“His foresight and determination have revolutionized the care of spina bifida and there are at least 10 centers in the U.S now performing the Tulipan procedure using techniques developed by him specifically to perform the surgery safely,” Walsh said. “More importantly, there are hundreds, and will be thousands, of children walking better with fewer shunts because of his determination and hard work.
Tulipan worked across multiple disciplines as he strived to give the best care to patients.
“It has been my pleasure and privilege to work with Dr. Tulipan for the past 24 years,” said Gregory Mencio, M.D., director of Pediatric Orthopaedics. “He has been a good friend and tremendous colleague. We have shared numerous patients and families, all who have nothing but superlatives to say in regards to their interactions with Noel. Dr. Tulipan has been a leader in our spina bifida clinic, and his work on fetal closure of defects in children with spina bifida has been groundbreaking. He will be missed by all of us at Children’s and I wish him the best in retirement.”
Despite tremendous success and international recognition of his work, Tulipan never stepped into the spotlight as he cared for patients across the life spectrum, from infants to 90 year olds.
“He was content to stand back and just do the work and do it well,” said Thompson. “It’s a remarkable attribute. Many people would have focused the light on themselves, but that’s not who he is. That will be a lasting contribution that he made, in addition to the many thousands of patients he cared for.”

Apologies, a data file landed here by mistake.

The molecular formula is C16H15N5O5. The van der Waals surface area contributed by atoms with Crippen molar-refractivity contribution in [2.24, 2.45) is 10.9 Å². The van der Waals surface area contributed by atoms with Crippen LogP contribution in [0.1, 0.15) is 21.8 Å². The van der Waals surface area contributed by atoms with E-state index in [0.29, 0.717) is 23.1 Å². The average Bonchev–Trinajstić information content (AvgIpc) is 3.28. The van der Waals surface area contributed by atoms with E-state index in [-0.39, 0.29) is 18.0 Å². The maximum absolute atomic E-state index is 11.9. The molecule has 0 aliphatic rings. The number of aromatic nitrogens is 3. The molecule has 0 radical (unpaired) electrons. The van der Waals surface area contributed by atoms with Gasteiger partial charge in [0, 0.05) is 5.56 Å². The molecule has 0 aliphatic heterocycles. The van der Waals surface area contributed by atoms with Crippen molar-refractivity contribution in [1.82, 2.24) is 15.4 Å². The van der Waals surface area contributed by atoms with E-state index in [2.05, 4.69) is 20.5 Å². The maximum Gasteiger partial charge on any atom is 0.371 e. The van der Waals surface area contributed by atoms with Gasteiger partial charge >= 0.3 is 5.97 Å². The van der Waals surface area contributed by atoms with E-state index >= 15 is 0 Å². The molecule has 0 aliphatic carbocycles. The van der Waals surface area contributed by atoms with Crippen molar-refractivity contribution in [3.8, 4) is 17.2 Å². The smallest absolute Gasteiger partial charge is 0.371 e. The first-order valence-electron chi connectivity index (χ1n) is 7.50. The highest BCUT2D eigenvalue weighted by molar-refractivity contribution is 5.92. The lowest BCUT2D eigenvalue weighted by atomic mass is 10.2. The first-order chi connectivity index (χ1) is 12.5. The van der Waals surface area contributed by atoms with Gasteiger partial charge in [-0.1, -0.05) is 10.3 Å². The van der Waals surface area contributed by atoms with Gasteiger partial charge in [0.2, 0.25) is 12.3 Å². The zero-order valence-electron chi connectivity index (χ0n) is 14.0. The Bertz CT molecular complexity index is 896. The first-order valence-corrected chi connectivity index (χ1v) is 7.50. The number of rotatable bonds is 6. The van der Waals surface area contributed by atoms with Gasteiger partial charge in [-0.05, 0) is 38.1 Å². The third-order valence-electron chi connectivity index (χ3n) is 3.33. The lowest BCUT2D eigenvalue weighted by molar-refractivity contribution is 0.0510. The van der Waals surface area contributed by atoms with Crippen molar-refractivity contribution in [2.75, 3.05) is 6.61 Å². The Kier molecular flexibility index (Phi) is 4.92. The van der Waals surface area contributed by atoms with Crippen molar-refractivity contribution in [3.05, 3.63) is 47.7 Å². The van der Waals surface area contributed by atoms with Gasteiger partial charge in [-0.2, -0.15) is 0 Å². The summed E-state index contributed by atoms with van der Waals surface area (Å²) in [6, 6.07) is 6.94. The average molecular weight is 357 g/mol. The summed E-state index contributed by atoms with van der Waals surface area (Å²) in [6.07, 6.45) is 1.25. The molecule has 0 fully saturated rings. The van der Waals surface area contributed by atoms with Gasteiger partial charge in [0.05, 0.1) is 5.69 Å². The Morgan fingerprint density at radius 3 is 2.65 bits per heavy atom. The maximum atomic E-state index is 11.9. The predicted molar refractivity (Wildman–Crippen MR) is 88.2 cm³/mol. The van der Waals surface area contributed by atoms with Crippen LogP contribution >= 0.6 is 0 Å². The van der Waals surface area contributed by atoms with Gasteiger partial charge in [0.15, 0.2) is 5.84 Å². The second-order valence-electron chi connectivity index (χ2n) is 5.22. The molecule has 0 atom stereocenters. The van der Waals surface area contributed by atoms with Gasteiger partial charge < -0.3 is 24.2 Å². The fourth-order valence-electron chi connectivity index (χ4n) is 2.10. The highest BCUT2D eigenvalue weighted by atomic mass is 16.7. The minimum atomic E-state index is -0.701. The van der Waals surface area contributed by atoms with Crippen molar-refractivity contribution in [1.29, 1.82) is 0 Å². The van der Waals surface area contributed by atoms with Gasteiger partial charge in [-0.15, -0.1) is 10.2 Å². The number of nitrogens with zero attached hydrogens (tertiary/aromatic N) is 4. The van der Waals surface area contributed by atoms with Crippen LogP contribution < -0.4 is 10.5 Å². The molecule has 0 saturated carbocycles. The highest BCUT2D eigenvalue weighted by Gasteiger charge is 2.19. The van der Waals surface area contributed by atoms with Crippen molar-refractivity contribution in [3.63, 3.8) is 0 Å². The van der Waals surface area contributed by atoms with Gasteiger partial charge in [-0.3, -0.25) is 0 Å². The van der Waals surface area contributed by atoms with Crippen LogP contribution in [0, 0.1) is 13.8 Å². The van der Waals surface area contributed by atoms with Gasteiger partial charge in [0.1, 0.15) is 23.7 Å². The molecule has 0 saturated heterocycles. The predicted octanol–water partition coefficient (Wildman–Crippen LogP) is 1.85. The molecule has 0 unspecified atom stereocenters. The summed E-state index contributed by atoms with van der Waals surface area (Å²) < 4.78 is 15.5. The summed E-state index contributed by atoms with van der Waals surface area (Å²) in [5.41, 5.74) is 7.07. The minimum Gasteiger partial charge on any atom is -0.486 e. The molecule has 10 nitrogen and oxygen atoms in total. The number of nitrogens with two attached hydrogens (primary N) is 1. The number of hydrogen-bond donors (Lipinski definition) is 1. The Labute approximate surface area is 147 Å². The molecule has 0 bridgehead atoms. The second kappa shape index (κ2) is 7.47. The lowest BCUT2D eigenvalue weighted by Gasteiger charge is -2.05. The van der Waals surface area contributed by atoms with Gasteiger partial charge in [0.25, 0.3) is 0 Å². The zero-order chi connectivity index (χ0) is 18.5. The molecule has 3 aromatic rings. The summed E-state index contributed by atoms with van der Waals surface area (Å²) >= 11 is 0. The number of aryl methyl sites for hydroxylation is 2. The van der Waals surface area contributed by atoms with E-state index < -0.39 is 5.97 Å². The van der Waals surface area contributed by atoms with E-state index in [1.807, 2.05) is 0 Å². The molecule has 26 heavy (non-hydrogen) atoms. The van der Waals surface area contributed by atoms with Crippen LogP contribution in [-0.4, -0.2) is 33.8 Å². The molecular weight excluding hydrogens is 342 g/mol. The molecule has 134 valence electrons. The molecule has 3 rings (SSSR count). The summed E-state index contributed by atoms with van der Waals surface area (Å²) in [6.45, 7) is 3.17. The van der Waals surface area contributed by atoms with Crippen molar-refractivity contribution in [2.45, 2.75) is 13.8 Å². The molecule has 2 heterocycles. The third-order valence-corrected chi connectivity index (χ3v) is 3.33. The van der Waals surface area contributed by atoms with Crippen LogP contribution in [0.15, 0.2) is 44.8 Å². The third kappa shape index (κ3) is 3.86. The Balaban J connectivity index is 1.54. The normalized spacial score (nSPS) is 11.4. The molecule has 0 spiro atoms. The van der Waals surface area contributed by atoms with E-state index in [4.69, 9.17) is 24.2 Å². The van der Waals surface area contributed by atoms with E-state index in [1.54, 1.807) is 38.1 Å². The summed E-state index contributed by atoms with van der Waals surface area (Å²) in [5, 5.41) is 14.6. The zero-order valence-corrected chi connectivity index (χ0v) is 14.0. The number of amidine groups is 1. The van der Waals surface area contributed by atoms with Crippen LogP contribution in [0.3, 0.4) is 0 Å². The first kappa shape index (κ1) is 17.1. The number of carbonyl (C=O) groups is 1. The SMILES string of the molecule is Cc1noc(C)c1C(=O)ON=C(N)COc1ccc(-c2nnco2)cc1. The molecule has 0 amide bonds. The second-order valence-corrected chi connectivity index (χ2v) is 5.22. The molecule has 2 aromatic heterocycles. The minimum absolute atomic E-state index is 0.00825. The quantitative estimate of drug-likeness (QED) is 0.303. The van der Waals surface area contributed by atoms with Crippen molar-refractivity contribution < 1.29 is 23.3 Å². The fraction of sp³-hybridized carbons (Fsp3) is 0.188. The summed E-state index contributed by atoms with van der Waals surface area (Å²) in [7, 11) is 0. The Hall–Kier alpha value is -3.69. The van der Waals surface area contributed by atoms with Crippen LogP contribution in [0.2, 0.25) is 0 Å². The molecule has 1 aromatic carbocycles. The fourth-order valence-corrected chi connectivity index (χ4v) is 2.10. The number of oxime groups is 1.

Tulipan knew his retirement wasn’t far off and worked with Thompson to identify and recruit his successor, John “Jay” Wellons III, M.D., MSPH, to take over as chief of Pediatric Neurosurgery three years ago.
“Noel has been here for three decades and his impact on Vanderbilt Pediatric Neurosurgery has been tremendous. He is a surgeon first and has taught scores of residents his craft. He has impacted many careers in a remarkably positive way,” Wellons said.
“One of the things about having been Noel’s partner is that all the parents and children look at you funny when you walk in the room because they all want to know where Dr. Tulipan is.”
Trisha Cooper, a physician assistant who worked by Tulipan’s side daily since 2012, calls that the “Tuli effect,” when Tulipan’s mere presence puts families at ease.
Beyond the gifted, talented surgeon, Tulipan’s team members, including Cooper, saw him in another light. They witnessed his skill in the operating room, but also his dry humor, love for travel and great food as well as his knack for novel writing, with two published medical mystery “whodonit” books.
“He’s brilliant and very good at what he did. But he also has a great sense of humor,” Cooper said. “We had a good time, but we worked hard.”
Tulipan’s team teased that he “didn’t have any headlights on his car” because he was so efficient in his skill that he finished the day before sunset. “I just miss him,” Cooper said. “I owe him for my career at Vanderbilt.”
Nick Metoyer, Tulipan’s scrub nurse, was responsible for setting up the OR before Tulipan started a case. He recalls Tulipan’s signature tennis headband to catch sweat as he operated and focused on tasks.
“He made me a better scrub tech. We didn’t want to let him down. I knew how much the children mattered to him so I wanted to have my side of the table perfect to match his skill set. I checked everything twice,” said Metoyer. “Certain people are put in our lives to enhance us, and Dr. Tulipan certainly was that for me.”